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the coverture, except by fine levied by the husband and wife : but that the same rent shall remain, after the death of the husband, to the person to whom the lands would have gone, if no such lease had been made.
34. If the circumstances required by the statute Doev, are not observed, leases by husband and wife, of the
Weller, wife's lands, are not binding on wives surviving their husbands. If the wives die in the lifetime of their husbands, their heirs may avoid them. 35. At common law, leases made by ecclesiastics, Ecclesiastics
seised Jure of lands whereof they were seised in right of their Ecclesiæ. churches, &c. were in many cases not binding on their successors : it was therefore enacted by the statute 32 Hen. VIII. c. 28. that all leases for term of years or life, by any persons having an estate of inheritance in right of their churches, shall be good and effectual against the lessors and their successors. 36. There are several other statutes, by which all Eliz. c. 19.
13- c.10. alienations by ecclesiastical persons are declared void, 14 — c. 11. except leases for 21 years, or three lives. And as 100m
I James, c. 3. the statute 32 Hen. VIII. is called an enabling statute; these are called disabling statutes. 37. The circumstances required by the statute Circum
stances re32 Hen. VIII. and the subsequent statutes, to render quired in leases made by tenants in tail, husbands seised in these Leases. right of their wives, and ecclesiastical persons, valid and binding on their heirs and successors, are chiefly these. * 38. 1o. All such leases must be by deed indented, Inst. 44 a. and not by deed poll, or by parol. 2°. Must be made to begin from the day of the making thereof, or from the making thereof.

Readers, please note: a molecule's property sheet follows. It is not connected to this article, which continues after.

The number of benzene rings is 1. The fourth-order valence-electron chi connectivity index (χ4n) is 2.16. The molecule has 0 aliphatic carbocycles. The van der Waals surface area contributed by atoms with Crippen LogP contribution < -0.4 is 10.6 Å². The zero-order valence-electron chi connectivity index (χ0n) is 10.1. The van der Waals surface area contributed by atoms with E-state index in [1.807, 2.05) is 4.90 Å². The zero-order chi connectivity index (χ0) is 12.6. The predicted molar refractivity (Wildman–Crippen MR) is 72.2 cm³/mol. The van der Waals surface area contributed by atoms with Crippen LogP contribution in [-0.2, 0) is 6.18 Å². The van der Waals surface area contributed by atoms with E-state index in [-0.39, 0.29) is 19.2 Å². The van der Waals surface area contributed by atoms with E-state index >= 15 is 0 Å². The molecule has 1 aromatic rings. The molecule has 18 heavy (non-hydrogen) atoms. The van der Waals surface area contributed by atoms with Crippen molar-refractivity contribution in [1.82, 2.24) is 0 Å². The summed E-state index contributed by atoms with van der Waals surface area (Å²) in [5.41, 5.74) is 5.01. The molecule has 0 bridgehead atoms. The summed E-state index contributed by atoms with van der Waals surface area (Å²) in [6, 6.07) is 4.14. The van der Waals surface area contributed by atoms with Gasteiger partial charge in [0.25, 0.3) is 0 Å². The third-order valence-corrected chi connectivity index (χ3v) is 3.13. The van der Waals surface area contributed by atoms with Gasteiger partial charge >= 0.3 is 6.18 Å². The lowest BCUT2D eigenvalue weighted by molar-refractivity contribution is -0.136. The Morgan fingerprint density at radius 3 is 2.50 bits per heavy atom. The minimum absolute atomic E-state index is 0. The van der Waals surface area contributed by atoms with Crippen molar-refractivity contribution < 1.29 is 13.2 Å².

39. 3°. If there be an old lease in being, it must Idem. be surrendered or ended, within one year next after
the making of the new lease. Such surrender must be absolute, and not conditional ; for then the intention of the statute might easily be evaded, by setting up such old lease again, upon breach of the condition.
40. A surrender in law, by the taking of a new lease, v. Trafford, Poph. 9.
either to begin presently, or on a day to come, seems a good surrender within the statutes. For by taking such new lease, though to commence on a future day, the first lease is presently surrendered, and gone ; and shall not continue till the day on which the new lease is to commence; but by acceptance of such new lease, the first is immediately surrendered, because both leases cannot exist together. As the first cannot be dissolved, or surrendered in part, it must be surrendered for the whole.
41. A surrender upon condition that the lessor should make a new lease within a week after, has
been held good. Wilson y. 42. The lessor of the plaintiff being a prebendary Carter, 2 Stra. 1201. of Sarum, brought an ejectment to avoid a lease